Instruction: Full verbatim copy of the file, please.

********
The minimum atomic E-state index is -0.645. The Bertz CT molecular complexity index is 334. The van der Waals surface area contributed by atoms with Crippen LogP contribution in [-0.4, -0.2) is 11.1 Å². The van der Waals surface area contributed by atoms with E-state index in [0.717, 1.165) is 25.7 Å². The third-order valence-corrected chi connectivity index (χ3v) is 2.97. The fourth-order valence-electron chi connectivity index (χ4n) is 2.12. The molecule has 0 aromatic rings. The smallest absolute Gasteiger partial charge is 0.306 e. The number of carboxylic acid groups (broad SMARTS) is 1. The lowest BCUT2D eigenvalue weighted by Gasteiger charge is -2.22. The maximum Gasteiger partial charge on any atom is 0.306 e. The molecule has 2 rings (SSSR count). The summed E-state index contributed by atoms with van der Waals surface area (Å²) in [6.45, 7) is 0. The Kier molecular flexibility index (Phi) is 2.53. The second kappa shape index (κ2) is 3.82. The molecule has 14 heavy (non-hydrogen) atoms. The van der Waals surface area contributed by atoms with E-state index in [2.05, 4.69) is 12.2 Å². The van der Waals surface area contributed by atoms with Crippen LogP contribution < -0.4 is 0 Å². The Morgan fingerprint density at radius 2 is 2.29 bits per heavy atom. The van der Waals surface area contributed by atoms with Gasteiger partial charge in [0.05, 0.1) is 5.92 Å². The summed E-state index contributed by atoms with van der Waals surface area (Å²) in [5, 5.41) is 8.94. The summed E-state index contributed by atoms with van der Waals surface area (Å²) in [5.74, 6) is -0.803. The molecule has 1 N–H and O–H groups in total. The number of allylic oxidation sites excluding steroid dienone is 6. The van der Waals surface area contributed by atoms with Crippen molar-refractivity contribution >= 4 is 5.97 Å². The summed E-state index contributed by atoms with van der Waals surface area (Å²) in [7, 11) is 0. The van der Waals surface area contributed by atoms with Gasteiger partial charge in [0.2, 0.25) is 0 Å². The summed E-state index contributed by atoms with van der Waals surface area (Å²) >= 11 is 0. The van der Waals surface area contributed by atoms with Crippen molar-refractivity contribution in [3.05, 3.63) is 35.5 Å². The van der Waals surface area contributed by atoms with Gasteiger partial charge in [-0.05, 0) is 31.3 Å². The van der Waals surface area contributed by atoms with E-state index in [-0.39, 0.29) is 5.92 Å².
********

The minimum atomic E-state index is -0.645. The Bertz CT molecular complexity index is 334. The van der Waals surface area contributed by atoms with Crippen LogP contribution in [-0.4, -0.2) is 11.1 Å². The van der Waals surface area contributed by atoms with E-state index in [0.717, 1.165) is 25.7 Å². The third-order valence-corrected chi connectivity index (χ3v) is 2.97. The fourth-order valence-electron chi connectivity index (χ4n) is 2.12. The molecule has 0 aromatic rings. The smallest absolute Gasteiger partial charge is 0.306 e. The number of carboxylic acid groups (broad SMARTS) is 1. The lowest BCUT2D eigenvalue weighted by Gasteiger charge is -2.22. The maximum Gasteiger partial charge on any atom is 0.306 e. The molecule has 2 rings (SSSR count). The summed E-state index contributed by atoms with van der Waals surface area (Å²) in [6.45, 7) is 0. The Kier molecular flexibility index (Phi) is 2.53. The second kappa shape index (κ2) is 3.82. The molecule has 14 heavy (non-hydrogen) atoms. The van der Waals surface area contributed by atoms with E-state index in [2.05, 4.69) is 12.2 Å². The van der Waals surface area contributed by atoms with Crippen LogP contribution < -0.4 is 0 Å². The Morgan fingerprint density at radius 2 is 2.29 bits per heavy atom. The van der Waals surface area contributed by atoms with Gasteiger partial charge in [0.05, 0.1) is 5.92 Å². The summed E-state index contributed by atoms with van der Waals surface area (Å²) in [5, 5.41) is 8.94. The summed E-state index contributed by atoms with van der Waals surface area (Å²) in [5.74, 6) is -0.803. The molecule has 1 N–H and O–H groups in total. The number of allylic oxidation sites excluding steroid dienone is 6. The van der Waals surface area contributed by atoms with Crippen molar-refractivity contribution >= 4 is 5.97 Å². The summed E-state index contributed by atoms with van der Waals surface area (Å²) in [7, 11) is 0. The van der Waals surface area contributed by atoms with Gasteiger partial charge in [0.2, 0.25) is 0 Å². The summed E-state index contributed by atoms with van der Waals surface area (Å²) >= 11 is 0. The van der Waals surface area contributed by atoms with Crippen molar-refractivity contribution in [3.05, 3.63) is 35.5 Å². The van der Waals surface area contributed by atoms with Gasteiger partial charge in [-0.05, 0) is 31.3 Å². The van der Waals surface area contributed by atoms with E-state index in [-0.39, 0.29) is 5.92 Å².